Chien de vie
Rain all night, splashing mischief into heroic undaunt’d sleep. And rain all morning, full slicker’d yellow bicycling, soak’d socks, sopping begrimed bag. Droplets streaking the round optics, exemplary pre-fracture world out there, post-lapsarian, preternatural. The crows know it—flocking aimlessly. The dog knows it, bellying down to pee “at” the few piles of remaining snow. Alain Badiou knows it: “Every truth, whether bound to calculation or extracted from the song of natural language, is above all a power. Truth has power over its own infinite becoming. It can provide a fragmented anticipation of a universe without completion.” Unprecedented rain light making for a wash, a method. And Rimbaud, he who’s always “in a hurry to find the place and the formula”: “Method, we affirm you!” Jamming, pointing the shatter’d glass at a page, rain-besmear’d, titled “What Is a Poem?” One possibility: “a new survey of the resources of language.” (I drag one file to another and am inform’d by a “dialogue box”: “Copying ‘Definitive Collection’ to ‘Definitive Collection.’”) Another possibility: “mere” rapture took down in the presence of a presence. A representational grunt of acknowledgment. Sniffing in the mollusk-scent’d air! Another: dogging a field zig-zaggedly, snout to the furrows, nosing up a reticular trace unsung!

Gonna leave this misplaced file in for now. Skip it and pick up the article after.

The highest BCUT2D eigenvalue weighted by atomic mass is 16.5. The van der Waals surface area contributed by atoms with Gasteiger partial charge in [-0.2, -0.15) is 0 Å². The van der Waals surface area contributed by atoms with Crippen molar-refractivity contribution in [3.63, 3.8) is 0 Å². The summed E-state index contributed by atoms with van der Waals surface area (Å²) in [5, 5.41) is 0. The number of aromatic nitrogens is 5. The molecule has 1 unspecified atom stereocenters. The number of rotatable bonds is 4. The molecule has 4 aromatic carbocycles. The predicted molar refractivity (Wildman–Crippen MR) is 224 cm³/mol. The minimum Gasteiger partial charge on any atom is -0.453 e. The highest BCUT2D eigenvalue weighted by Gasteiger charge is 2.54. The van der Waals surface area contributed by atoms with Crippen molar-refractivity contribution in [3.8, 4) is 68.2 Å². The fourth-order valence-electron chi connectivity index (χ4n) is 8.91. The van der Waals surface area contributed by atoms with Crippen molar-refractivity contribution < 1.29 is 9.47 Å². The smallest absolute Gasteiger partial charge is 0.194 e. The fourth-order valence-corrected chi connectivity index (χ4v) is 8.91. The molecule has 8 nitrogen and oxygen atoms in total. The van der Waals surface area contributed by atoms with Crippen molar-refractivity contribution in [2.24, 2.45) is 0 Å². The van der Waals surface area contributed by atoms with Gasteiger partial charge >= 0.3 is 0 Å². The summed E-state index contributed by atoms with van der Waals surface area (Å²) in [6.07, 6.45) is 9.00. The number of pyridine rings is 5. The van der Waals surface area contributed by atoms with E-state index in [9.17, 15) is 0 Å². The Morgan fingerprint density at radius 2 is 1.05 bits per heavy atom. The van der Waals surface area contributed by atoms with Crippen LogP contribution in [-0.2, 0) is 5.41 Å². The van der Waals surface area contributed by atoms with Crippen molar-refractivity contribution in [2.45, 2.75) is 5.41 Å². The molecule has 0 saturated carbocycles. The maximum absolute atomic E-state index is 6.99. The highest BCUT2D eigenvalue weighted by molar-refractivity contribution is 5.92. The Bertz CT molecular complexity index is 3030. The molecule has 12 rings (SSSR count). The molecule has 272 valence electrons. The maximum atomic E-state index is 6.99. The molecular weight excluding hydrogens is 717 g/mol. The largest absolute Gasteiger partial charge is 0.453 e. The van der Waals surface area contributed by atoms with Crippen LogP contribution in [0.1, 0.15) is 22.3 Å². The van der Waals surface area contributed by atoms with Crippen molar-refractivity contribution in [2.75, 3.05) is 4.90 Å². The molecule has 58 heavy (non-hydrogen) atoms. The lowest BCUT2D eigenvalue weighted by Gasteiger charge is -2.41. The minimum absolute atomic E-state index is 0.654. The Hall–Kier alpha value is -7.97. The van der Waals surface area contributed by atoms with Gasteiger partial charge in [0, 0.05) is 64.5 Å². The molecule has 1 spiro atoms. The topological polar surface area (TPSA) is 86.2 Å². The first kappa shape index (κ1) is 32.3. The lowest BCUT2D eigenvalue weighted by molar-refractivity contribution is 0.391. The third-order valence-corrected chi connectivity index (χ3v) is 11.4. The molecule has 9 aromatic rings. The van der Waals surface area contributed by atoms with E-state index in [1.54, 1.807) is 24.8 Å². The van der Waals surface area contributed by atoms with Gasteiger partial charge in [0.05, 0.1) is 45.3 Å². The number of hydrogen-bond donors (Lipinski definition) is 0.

Another version. Reading latish at The Poem of a Life. Where reading singes (monkeys up) the scribbling nerve, and one reads without writing. (Incapacity to say it straight.) Memory obscures itself in reading, and then the rain comes down—blotting and pernicious—and one’s stuck with patches of it, or snatching it back like Clarence Carter. The tiniest handy ingredient goes into the goulash. Emerson, in Venice, soaking it in: “I collect nothing that can be touched or tasted or smelled, neither cameo, painting, nor medallion; nothing in my trunk but old clothes, but I value much the growing picture which the ages have painted & which I reverently survey.” And poor dead W. G. Sebald noting that “we are a species in despair.” “We’re living exactly on the borderline between the natural world from which we are being driven out, or we’re driving ourselves out of it, and that other world which is generated by our brain cells. And so clearly that fault line runs right through our physical and emotional makeup. And probably where these tectonic plates rub against each other is where the sources of pain are. Memory is one of those phenomena. It’s what qualifies us as emotional creatures, psychozootica . . . I think there is no way in which we can escape it. The only thing that you can do, and that most people seem to be able to do very successfully, is to subdue it.” So, one walks, upright, “with the dog.”